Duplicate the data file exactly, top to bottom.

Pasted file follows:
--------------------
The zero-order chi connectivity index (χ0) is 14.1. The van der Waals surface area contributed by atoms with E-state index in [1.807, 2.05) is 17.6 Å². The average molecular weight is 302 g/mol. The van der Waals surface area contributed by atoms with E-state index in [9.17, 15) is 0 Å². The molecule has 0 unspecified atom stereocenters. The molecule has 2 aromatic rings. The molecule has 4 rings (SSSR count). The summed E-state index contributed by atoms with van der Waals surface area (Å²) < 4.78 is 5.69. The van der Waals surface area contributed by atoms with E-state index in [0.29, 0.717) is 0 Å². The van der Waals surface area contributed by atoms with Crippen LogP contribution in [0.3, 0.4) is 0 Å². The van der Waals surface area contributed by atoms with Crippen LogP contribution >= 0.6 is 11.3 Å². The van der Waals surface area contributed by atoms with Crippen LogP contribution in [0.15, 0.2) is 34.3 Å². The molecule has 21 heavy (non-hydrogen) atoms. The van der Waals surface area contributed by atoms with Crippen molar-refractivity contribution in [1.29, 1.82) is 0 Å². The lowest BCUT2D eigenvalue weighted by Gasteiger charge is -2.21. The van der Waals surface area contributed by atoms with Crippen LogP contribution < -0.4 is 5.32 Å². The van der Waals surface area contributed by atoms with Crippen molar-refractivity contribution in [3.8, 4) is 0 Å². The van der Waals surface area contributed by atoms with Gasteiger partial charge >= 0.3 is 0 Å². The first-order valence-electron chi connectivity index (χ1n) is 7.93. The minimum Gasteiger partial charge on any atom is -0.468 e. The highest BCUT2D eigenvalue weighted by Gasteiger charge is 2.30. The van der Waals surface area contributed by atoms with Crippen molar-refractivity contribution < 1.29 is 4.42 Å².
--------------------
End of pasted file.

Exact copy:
The zero-order chi connectivity index (χ0) is 14.1. The van der Waals surface area contributed by atoms with E-state index in [1.807, 2.05) is 17.6 Å². The average molecular weight is 302 g/mol. The van der Waals surface area contributed by atoms with E-state index in [9.17, 15) is 0 Å². The molecule has 0 unspecified atom stereocenters. The molecule has 2 aromatic rings. The molecule has 4 rings (SSSR count). The summed E-state index contributed by atoms with van der Waals surface area (Å²) < 4.78 is 5.69. The van der Waals surface area contributed by atoms with E-state index in [0.29, 0.717) is 0 Å². The van der Waals surface area contributed by atoms with Crippen LogP contribution in [0.3, 0.4) is 0 Å². The van der Waals surface area contributed by atoms with Crippen LogP contribution >= 0.6 is 11.3 Å². The van der Waals surface area contributed by atoms with Crippen LogP contribution in [0.15, 0.2) is 34.3 Å². The molecule has 21 heavy (non-hydrogen) atoms. The van der Waals surface area contributed by atoms with Crippen molar-refractivity contribution in [1.29, 1.82) is 0 Å². The lowest BCUT2D eigenvalue weighted by Gasteiger charge is -2.21. The van der Waals surface area contributed by atoms with Crippen LogP contribution < -0.4 is 5.32 Å². The van der Waals surface area contributed by atoms with Crippen molar-refractivity contribution in [3.8, 4) is 0 Å². The van der Waals surface area contributed by atoms with Gasteiger partial charge >= 0.3 is 0 Å². The first-order valence-electron chi connectivity index (χ1n) is 7.93. The minimum Gasteiger partial charge on any atom is -0.468 e. The highest BCUT2D eigenvalue weighted by Gasteiger charge is 2.30. The van der Waals surface area contributed by atoms with Crippen molar-refractivity contribution < 1.29 is 4.42 Å².